White blood cell disorders

White blood cells are part of the immune system. They fight off foreign invaders and infectious particles. As a result, they prevent infections. White blood cell disorders affect the body’s ability to fight off infections.

These disorders can occur both in adults and children.

Leukemia

Leukemia is the most common type of white blood cell disorder. It can be acute or chronic. Leukemia is a type of blood cancer in which malignant white blood cells begin to multiply within the bone marrow.

Chemotherapy and bone marrow transplantation is used to treat leukemia.

Lymphoma

Lymphoma is a kind of blood cancer in which white blood cells become malignant and begin to grow abnormally within the body. It develops in the lymph system that is why called lymphoma.

Two major types of lymphoma are Hodgkin’s lymphoma and non-Hodgkin’s lymphoma. Chemotherapy and radiation are used to treat this condition.

MDS (myelodysplastic syndrome)

MDS affects the white blood cells in the bone marrow. Too many immature cells are produced. These cells are called blasts which replaced the healthy and mature cells. MDS can develop quickly or gradually, leading to leukemia.

Blood transfusion and chemotherapy can be used to treat this condition.

Platelets disorders

Platelets, also known as thrombocytes, play a major role in controlling the flow of blood when you have a cut, injury, or wound. They gather at the site of injury and block the flow of blood by clotting it.

If your platelets are not working properly, you may have any of these platelets disorders:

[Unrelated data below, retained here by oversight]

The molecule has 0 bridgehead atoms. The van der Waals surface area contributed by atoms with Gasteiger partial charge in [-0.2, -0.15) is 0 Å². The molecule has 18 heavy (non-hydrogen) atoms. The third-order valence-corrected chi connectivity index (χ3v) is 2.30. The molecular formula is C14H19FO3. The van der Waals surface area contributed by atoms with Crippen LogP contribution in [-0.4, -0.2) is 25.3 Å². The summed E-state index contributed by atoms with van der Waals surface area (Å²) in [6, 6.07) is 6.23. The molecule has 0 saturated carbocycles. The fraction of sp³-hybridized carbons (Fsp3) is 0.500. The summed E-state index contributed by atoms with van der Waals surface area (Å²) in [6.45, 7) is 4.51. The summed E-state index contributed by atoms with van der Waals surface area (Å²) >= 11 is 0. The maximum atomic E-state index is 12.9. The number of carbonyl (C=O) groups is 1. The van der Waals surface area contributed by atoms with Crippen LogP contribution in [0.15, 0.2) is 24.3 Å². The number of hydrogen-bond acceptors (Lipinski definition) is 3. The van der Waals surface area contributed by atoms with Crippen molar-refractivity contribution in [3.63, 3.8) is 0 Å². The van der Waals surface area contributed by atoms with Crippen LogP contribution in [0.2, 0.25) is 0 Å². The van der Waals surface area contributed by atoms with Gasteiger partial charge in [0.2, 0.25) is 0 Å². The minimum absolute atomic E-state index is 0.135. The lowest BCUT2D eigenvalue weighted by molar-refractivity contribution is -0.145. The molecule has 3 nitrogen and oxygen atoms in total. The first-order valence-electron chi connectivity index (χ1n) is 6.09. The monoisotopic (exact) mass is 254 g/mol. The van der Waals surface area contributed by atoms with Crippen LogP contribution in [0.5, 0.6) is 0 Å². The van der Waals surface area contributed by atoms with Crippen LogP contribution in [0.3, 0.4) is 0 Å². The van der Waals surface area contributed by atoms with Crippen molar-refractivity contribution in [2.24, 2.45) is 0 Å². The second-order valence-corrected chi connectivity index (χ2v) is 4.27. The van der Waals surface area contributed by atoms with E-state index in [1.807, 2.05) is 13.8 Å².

Thrombocytopenia: Many factors contribute to this condition. It occurs due to a low number of platelets in the blood. Low platelets result in bleeding and do not heal the wounds quickly. It can be fatal because even a small injury can result in excessive loss of blood.

Idiopathic thrombocytopenic purpura: It can also arise as a result of a low platelet count in the blood. It usually does not show any symptoms. Sometimes, red spots on the skin develop, and abnormal bleeding can occur.

Heparin-induced thrombocytopenia: Heparin is the most common anticoagulant. It is prescribed to different individuals as a blood thinner. Sometimes, a reaction against heparin results in low platelet count and causes this condition.

Thrombotic thrombocytopenic purpura: It is a rare disorder that results in the formation of blood clots in the body. It may block the vessels and cause heart attacks and strokes.

Essential thrombocytosis: This occurs when the bone marrow produces too many platelets. It results in the formation of clots throughout the body. This condition is very dangerous as it can put you at greater risk of heart attacks and strokes. Essential thrombocytosis is also known as primary thrombocytosis.

Hemophilia